Not every person loves barley porridge. Moreover, as the harsh reality shows, many soldiers are not delighted with it. However, the Ministry of Defense of the Soviet Union never reckoned with this “peculiarity” of the perception of the food product, and not at all because it hated its fighters. Simply - you need to eat porridge! So why exactly barley was the "main dish"?
The daily norm of cereals for Soviet soldiers was 300-400 grams. At the same time, what kind of porridge it should be was never specified in the nutritional prescriptions. Barley became the main porridge of the Soviet army for a reason. Barley was selected on the basis of a combination of positive factors. Firstly, pearl barley porridge is very healthy, contains many vitamins and minerals. Secondly, it is quite satisfying, capable of satisfying the hunger of an adult man with a relatively small mass of product. Thirdly, during long-term storage, pearl barley is actually not spoiled by various pests. The cherry on the cake is the price. The cost of pearl barley is very small, which is again important when providing food for a huge number of people on an ongoing basis.
Another feature of barley porridge is that it keeps a person feeling full for a long time. In this respect, it is much superior to even buckwheat porridge. In the conditions of military service, such "subtlety" is also very important, since it is very difficult to do something well on an empty stomach, especially when it comes to physical and mental work.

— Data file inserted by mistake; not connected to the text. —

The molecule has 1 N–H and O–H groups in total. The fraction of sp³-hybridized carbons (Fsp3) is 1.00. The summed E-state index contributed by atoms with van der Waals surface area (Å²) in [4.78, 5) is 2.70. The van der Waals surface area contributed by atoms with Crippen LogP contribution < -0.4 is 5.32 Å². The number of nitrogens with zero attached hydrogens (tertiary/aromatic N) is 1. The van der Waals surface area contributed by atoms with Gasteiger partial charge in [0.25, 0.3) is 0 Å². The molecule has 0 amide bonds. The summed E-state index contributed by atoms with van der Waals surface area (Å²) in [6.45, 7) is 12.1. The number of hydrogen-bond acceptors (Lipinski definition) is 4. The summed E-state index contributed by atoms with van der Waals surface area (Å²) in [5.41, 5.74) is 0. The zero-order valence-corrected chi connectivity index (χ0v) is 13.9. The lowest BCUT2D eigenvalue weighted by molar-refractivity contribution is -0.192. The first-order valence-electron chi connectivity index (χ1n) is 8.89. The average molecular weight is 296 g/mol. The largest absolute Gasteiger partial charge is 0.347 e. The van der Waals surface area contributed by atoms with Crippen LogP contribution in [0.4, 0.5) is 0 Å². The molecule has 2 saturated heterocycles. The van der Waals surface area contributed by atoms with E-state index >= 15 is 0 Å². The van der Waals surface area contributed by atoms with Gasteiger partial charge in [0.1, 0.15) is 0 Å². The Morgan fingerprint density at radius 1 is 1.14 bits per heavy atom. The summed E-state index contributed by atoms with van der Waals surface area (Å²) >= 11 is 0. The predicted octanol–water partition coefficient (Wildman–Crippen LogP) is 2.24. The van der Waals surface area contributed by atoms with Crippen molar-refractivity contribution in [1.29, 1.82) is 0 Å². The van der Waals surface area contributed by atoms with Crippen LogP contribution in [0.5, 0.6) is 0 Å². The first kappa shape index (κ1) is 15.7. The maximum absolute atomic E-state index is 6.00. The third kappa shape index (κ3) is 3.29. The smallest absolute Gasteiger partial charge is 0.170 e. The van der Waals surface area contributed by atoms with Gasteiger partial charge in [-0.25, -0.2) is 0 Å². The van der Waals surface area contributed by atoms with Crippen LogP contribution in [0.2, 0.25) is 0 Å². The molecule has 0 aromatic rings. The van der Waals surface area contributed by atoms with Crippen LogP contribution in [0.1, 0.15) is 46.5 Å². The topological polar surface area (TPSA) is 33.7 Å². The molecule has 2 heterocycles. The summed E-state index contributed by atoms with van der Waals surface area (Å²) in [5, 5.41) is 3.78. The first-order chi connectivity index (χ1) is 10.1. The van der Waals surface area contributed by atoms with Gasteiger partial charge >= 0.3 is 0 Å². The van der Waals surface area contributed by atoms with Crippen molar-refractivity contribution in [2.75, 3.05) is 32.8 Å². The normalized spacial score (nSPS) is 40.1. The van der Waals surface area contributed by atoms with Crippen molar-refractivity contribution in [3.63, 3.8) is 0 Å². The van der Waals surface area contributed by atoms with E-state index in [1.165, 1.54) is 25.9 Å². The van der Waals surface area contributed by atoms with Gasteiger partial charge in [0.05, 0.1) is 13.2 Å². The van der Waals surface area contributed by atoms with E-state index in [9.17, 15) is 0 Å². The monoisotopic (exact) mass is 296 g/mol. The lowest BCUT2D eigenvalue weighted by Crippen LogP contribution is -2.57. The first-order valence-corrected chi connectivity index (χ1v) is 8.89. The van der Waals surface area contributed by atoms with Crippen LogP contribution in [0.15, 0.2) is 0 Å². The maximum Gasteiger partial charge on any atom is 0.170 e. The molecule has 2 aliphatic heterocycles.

Interesting fact: in the USSR army, pearl barley porridge was called "shrapnel" (for visual similarity), as well as "tarpaulin" and "bolts".
With all this, as already noted, neither the soldiers nor the officers liked barley porridge in the Soviet army. This is because pearl barley has one "terrible" drawback. In order for the porridge to be really tasty, it must be cooked properly. In particular, before boiling, cereals should be soaked in water for 5-6 hours. This changes its taste for the better. Of course, in the vast majority of cases, the army kitchen could not afford (or simply did not want) to spend time and effort on such delights.
Continuing the topic, read about why shops on the territory of military units are called "Chipki" and not only.